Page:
Blog: Richard 'Murph' Murphy

Murph and past Mastermind Amanda Edmonds take their new titles very serious.


Photo by Dave Lewinski



Richard "Murph" Murphy is a computer geek turned urban planner, living and working in Ypsilanti. He graduated from U-M in computer science then landed an internship at Rutgers Center for Urban Policy Research. In 2004 he returned to Ann Arbor to pursue a masters degree in urban planning at U-M. In 2006 he went to work for the city of Ypsilanti.

Murph is also a seasoned blogger, having maintained his own site,
Common Monkeyflower since 2001, and contributing to local news site Arbor Update since 2004. He was recently profiled in Concentrate's Mastermind series.

Murph will be writing about what Washtenaw County should consider as it attempts to transform itself into a knowledge-based economy.

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Richard 'Murph' Murphy - Most Recent Posts:

Richard 'Murph' Murphy - Post 4

 I can't possibly avoid talking about Pfizer here, can I? No - it's what everyone else is talking about, and, besides, is just too prime an example.

As I mentioned a few days back, we keep on looking for "The Next Pfizer", as if the next one will somehow be unable to leave like the last did. When we find something big, we grasp onto it desperately, with headlines blaring 2,000 NEW JOBS TO COME. Now, I apologize, I can be a little dense at times, but - didn't we just lose those 2,000 jobs when Pfizer closed? So, couldn't "new jobs" be kind of a misleadingly optimistic phrase, when what we mean is "replacement jobs"?  (And, I admit that I'm no insider, but I have a suspicion that the University would have been adding jobs over the next several years regardless of what they did with the Pfizer building, so can these jobs really even be considered a result of the Pfizer site buy?)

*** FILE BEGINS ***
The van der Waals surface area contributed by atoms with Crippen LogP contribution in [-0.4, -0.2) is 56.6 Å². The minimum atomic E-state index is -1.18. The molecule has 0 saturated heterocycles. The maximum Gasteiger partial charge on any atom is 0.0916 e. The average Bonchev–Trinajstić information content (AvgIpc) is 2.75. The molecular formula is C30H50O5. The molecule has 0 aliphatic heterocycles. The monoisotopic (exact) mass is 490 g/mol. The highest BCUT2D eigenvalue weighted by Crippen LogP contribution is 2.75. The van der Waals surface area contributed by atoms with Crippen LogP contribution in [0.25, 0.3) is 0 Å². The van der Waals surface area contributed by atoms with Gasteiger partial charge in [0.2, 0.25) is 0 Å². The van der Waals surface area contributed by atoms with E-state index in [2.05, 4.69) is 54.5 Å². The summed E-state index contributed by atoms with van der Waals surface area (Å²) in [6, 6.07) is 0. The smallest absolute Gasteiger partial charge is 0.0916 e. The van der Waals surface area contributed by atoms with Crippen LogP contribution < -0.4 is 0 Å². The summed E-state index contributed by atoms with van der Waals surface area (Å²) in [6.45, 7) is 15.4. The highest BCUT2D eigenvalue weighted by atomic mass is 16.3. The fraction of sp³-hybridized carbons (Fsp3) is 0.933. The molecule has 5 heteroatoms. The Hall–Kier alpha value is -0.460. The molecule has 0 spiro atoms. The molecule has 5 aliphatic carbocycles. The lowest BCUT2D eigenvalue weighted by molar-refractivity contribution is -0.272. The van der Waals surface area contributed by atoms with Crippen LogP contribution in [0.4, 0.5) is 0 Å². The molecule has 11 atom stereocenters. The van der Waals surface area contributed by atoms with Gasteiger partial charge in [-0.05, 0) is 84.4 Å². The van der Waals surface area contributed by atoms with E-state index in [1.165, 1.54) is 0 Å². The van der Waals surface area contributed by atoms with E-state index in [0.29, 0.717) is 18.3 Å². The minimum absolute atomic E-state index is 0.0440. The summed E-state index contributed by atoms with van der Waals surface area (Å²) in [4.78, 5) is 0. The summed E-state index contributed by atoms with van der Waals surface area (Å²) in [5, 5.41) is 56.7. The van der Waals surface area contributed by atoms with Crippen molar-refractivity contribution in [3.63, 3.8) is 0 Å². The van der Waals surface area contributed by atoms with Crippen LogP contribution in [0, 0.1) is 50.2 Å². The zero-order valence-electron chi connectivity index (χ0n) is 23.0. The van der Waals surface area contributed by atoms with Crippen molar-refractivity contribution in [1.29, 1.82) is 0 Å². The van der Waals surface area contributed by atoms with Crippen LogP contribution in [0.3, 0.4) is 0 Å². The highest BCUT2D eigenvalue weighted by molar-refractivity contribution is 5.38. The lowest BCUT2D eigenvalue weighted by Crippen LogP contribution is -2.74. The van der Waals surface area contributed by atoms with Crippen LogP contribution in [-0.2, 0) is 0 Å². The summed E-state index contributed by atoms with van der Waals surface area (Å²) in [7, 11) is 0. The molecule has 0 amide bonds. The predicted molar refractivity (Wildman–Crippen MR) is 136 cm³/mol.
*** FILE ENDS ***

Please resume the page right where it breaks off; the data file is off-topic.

I don't want to be completely grouchy about this. I think it's excellent that something is happening with the Pfizer site, and that Ann Arbor as a community has these institutions like UMichigan (and Eastern, and Trinity/St. Joes, and WCC) that are large and stable enough to step in occasionally and completely change the terms of the conversation. I'm happy that Washtenaw County is a sticky enough place that a number of former Pfizer employees have chosen to stay and start or join companies rather than leave with Pfizer - that shows we're doing something right from a quality of place standpoint, and also genuinely constitutes "new jobs".

But that doesn't negate the fact that Pfizer could and did pack up and unilaterally eliminate 2,000 jobs in town in a matter of months, followed by, with the sale to UMichigan, 4-5% of the city's tax base, several million dollars a year suddenly gone from the City, County, libraries, community college, and Michigan's schools.